What may have started a simple miscommunication, quickly turned into a social media firestorm, pitting a new business owner against the city of Grove.
On Wednesday, June 14, Cole Bibler posted on multiple sites, including The Grove Sun's Facebook page, asking about his brother's right to fly a flag outside his new business.
"I have recently been informed by a local business, that he is not allowed to fly the American Flag outside his building without paying $50 to the city," Bibler wrote. "Please tell me how flying our nation's flag is not allowed unless we grease the right hands in our city. Grove should be ashamed of themselves."
At issue, Bibler said, is what his brother - Chad - had been told since moving his business, MotoMouth Garage, from rural Fairland into the Grove city limits.
Chad Bibler said conversations with Calvin Igney, the city code inspector, led him to believe that he would be charged $50 per sign or billboard, placed in front of his business.
The sign ordinance, updated June 21, 2016, does indicate a business owner will be charged a one-time permit fee of $50, per sign, as well as establish what is needed to obtain the permit - including the area of the sign, the type of sign being placed, the type and method of illumination, the location of each sign, in relation to the property lines, and written permission of the property owner if the land is not owned by the applicant.
Bibler thought, based on conversations both he and his wife, Brandi Swing-Bibler had with different officials, it would cost him $50 for the permanent sign, and then an additional $50 per flag.
Bibler said he was shocked to see his brother's post go viral. By Wednesday afternoon, both he and city officials had received numerous calls raising concerns about the issue.
The fact Wednesday, was also Flag Day, appeared to amplify the issue for both sides.
"I was just trying not to stir the pot with the city of Grove," Bibler said. "I want to do what I need to get my business licence."
Flying the flag
Grove City Manager Bill Keefer said there are two issues surrounding the viral post. The first, a building permit, required for new business owners to operate within the city limits. The second, a sign permit, to place signage outside of a business.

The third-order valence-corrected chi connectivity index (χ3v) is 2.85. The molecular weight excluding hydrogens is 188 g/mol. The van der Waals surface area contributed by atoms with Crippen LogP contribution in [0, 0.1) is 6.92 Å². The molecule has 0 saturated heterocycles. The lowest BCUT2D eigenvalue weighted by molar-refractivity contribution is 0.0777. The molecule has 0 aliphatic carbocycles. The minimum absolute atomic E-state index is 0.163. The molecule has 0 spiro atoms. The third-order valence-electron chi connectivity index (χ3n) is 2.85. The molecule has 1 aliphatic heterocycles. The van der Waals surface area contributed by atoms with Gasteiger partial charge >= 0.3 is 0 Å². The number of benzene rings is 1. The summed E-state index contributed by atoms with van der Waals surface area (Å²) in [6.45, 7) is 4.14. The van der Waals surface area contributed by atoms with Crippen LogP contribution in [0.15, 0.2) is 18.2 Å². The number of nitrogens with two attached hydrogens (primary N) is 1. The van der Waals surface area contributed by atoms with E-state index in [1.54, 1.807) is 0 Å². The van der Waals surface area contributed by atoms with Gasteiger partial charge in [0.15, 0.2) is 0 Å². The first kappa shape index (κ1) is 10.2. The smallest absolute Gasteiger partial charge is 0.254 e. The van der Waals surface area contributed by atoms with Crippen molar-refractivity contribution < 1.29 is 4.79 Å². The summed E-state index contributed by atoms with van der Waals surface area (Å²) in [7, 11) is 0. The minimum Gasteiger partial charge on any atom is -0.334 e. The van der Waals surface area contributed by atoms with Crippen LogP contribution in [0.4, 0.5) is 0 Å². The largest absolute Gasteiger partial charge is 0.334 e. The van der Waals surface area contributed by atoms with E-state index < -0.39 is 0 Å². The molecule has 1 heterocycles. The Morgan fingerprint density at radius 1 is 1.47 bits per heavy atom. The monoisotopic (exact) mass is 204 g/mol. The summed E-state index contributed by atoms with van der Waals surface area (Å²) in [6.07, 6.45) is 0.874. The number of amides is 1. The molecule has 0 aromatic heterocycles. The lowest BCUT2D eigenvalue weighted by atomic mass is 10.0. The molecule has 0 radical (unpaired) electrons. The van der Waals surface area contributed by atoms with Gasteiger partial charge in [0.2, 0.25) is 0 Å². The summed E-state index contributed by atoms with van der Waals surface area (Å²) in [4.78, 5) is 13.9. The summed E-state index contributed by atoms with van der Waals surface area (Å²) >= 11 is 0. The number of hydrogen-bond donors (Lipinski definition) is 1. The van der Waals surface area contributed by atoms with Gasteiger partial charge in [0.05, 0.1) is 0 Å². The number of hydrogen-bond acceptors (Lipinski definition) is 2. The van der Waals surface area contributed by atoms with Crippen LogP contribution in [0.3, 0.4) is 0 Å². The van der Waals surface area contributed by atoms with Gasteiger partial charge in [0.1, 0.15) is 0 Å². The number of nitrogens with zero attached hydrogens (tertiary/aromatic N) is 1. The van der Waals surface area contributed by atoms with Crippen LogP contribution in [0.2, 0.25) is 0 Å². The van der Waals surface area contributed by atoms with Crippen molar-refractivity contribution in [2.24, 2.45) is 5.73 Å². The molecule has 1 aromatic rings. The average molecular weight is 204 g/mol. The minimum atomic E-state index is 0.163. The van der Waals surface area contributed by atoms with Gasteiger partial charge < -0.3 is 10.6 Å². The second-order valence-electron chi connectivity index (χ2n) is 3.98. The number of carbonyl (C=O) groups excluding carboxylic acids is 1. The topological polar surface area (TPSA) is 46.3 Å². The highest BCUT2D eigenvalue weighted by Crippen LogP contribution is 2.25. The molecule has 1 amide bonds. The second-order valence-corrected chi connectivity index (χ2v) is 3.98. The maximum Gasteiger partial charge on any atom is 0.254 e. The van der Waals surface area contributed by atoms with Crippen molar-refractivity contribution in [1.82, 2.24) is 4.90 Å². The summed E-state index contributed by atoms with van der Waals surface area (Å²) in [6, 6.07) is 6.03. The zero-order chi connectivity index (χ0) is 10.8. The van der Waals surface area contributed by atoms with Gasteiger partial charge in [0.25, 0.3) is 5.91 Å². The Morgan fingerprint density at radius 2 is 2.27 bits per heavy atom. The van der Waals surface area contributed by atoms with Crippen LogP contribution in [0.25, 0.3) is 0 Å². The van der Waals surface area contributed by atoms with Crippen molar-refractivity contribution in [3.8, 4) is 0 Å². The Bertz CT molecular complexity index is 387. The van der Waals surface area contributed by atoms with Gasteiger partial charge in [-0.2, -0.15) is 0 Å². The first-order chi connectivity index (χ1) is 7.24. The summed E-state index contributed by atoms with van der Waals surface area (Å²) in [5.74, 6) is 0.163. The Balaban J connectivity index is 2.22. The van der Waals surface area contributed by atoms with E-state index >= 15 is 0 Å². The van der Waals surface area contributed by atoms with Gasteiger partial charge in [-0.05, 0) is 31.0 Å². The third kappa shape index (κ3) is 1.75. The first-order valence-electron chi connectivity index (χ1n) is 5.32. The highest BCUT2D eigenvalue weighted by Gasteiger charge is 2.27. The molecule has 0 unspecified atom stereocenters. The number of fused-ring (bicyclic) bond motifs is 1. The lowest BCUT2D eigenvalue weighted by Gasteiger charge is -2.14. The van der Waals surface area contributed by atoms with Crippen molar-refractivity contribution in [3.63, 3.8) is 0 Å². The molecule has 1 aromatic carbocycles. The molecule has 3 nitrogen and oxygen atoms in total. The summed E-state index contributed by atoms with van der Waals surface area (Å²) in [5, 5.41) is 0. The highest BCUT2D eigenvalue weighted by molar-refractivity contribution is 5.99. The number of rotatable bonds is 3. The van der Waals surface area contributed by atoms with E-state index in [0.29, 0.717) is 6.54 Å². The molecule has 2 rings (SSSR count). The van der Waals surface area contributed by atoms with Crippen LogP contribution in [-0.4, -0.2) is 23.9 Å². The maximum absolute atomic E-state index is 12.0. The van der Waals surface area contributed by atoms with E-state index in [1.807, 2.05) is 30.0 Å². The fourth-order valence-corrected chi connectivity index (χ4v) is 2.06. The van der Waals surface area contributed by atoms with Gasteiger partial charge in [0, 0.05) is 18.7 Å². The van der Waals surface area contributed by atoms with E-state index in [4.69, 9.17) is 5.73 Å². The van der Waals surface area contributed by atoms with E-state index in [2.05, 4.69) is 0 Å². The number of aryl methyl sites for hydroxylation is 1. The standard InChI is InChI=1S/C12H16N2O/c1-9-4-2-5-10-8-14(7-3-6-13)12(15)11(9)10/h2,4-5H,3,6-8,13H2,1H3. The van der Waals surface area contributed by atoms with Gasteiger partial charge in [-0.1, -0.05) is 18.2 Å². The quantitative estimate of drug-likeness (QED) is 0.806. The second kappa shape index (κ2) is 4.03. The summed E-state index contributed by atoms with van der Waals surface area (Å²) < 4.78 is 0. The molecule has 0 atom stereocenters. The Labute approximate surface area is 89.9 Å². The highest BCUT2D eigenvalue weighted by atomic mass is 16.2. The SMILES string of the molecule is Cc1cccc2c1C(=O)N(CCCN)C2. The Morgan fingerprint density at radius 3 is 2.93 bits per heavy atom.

Both come with a $50 fee, but neither involve the American Flag.
"Nobody is regulating their ability to fly the American Flag," Keefer said on Wednesday. "This has never been an issue about the American Flag. We don't regulate where people can fly an American Flag on private property."
Keefer said, he would hope that anyone flying the flag, would follow protocols and etiquette surrounding the proper way for its display.
Section 5-8 of the city's signage ordinance states regulated signs "do not include the pennant, insignia, flag or emblem of any nation, organization of nations, state, city or any religious organization."
A statement, issued late Wednesday by Grove City Attorney Darren Cook, reiterated the point.
"The allegation that the City of Grove charges people to display the American flag is simply ridiculous and untrue," Cook wrote. "The American flag was never discussed and city staff are completely surprised by this accusation."
Setting up a new business
Bibler said he was simply trying to follow the rules, as he brought his business into the city limits.
"I have a lot of customers in Grove, who can't find me out on Highway 59 and 125," Bibler said. "It's just too fast of a corner there."
THe new location, which is located behind the former Wolf Creek Dinner, also comes with space where Bibler can help teach young riders how to handle their dirt bikes.
Bibler said when he hung his sign, a sheet of metal with spray painted words, he knew it would be temporary. He said a permanent sign is being made at Signs and Banners in Seneca, Missouri.
After hanging the metal sign, Bibler decided to add some flags to the structure.
As a former contractor, who served from 2003 to 2004 with Combat Services Associates in Kuwait, Bibler said the flag stands for a multitude of things, including freedom.
"Men and women have lost their life for the country, defending the flag," Bilber said. "We have the right to fly it anywhere."
He wanted to add the medical marijuana flags, because he believes legalizing the drug - like what has been done in neighboring Colorado - could help state officials generate revenue which could in turn help alleviate the state's budget issues.
"I believe it's free speech," Bibler said. "It's what we believe in as people."
A look a head
Bibler said he still plans to open his business in Grove. Now, to make sure he can fly the medical marijuana flag, he will offer a variety of flags for sale at his business.
Keefer said if Bibler adds signs to his business, he should be able hang some as part of his advertising.
He said typically, people who sell flags in Grove are vendors operating on a pedlar's' licence.
Keefer said, the sign in question will only cost Bibler $50, which includes any flags.
Bibler said he planned to follow up with city officials to ensure his sign is within code.
On Wednesday afternoon, he rehung the American flags and medical marijuana flags from his sign. For him, the flags remain a symbol his of free speech - as a business owner and American.